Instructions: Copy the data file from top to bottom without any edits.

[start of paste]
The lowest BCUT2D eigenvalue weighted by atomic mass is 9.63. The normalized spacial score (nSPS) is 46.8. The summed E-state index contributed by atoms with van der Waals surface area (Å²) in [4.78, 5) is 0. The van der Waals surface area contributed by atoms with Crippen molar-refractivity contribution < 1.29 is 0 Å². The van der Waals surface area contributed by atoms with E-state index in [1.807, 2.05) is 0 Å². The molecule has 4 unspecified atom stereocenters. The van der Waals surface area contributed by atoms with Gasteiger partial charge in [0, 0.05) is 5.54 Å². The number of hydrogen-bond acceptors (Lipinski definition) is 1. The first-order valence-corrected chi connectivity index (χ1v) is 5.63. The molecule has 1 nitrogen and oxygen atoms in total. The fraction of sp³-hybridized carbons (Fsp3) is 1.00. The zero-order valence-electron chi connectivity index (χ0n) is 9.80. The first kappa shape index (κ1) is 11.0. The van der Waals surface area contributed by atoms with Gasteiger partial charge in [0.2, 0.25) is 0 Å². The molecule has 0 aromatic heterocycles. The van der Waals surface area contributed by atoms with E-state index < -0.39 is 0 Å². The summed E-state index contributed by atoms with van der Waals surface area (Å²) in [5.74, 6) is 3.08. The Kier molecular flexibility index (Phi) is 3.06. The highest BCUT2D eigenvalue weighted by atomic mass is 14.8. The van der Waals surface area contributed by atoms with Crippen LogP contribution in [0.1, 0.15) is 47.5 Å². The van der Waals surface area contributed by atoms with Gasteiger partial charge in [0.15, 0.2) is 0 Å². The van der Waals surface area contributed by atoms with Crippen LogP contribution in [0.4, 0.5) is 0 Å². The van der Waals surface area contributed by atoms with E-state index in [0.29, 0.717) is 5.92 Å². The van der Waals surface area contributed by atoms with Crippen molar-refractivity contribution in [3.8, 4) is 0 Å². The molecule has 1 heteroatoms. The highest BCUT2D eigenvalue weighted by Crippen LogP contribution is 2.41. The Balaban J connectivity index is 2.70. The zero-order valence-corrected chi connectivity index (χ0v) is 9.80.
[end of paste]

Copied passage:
The lowest BCUT2D eigenvalue weighted by atomic mass is 9.63. The normalized spacial score (nSPS) is 46.8. The summed E-state index contributed by atoms with van der Waals surface area (Å²) in [4.78, 5) is 0. The van der Waals surface area contributed by atoms with Crippen molar-refractivity contribution < 1.29 is 0 Å². The van der Waals surface area contributed by atoms with E-state index in [1.807, 2.05) is 0 Å². The molecule has 4 unspecified atom stereocenters. The van der Waals surface area contributed by atoms with Gasteiger partial charge in [0, 0.05) is 5.54 Å². The number of hydrogen-bond acceptors (Lipinski definition) is 1. The first-order valence-corrected chi connectivity index (χ1v) is 5.63. The molecule has 1 nitrogen and oxygen atoms in total. The fraction of sp³-hybridized carbons (Fsp3) is 1.00. The zero-order valence-electron chi connectivity index (χ0n) is 9.80. The first kappa shape index (κ1) is 11.0. The van der Waals surface area contributed by atoms with Gasteiger partial charge in [0.2, 0.25) is 0 Å². The molecule has 0 aromatic heterocycles. The van der Waals surface area contributed by atoms with E-state index < -0.39 is 0 Å². The summed E-state index contributed by atoms with van der Waals surface area (Å²) in [5.74, 6) is 3.08. The Kier molecular flexibility index (Phi) is 3.06. The highest BCUT2D eigenvalue weighted by atomic mass is 14.8. The van der Waals surface area contributed by atoms with Crippen LogP contribution in [0.1, 0.15) is 47.5 Å². The van der Waals surface area contributed by atoms with Gasteiger partial charge in [0.15, 0.2) is 0 Å². The van der Waals surface area contributed by atoms with Crippen LogP contribution in [0.4, 0.5) is 0 Å². The van der Waals surface area contributed by atoms with E-state index in [0.29, 0.717) is 5.92 Å². The van der Waals surface area contributed by atoms with Crippen molar-refractivity contribution in [3.8, 4) is 0 Å². The molecule has 1 heteroatoms. The highest BCUT2D eigenvalue weighted by Crippen LogP contribution is 2.41. The Balaban J connectivity index is 2.70. The zero-order valence-corrected chi connectivity index (χ0v) is 9.80.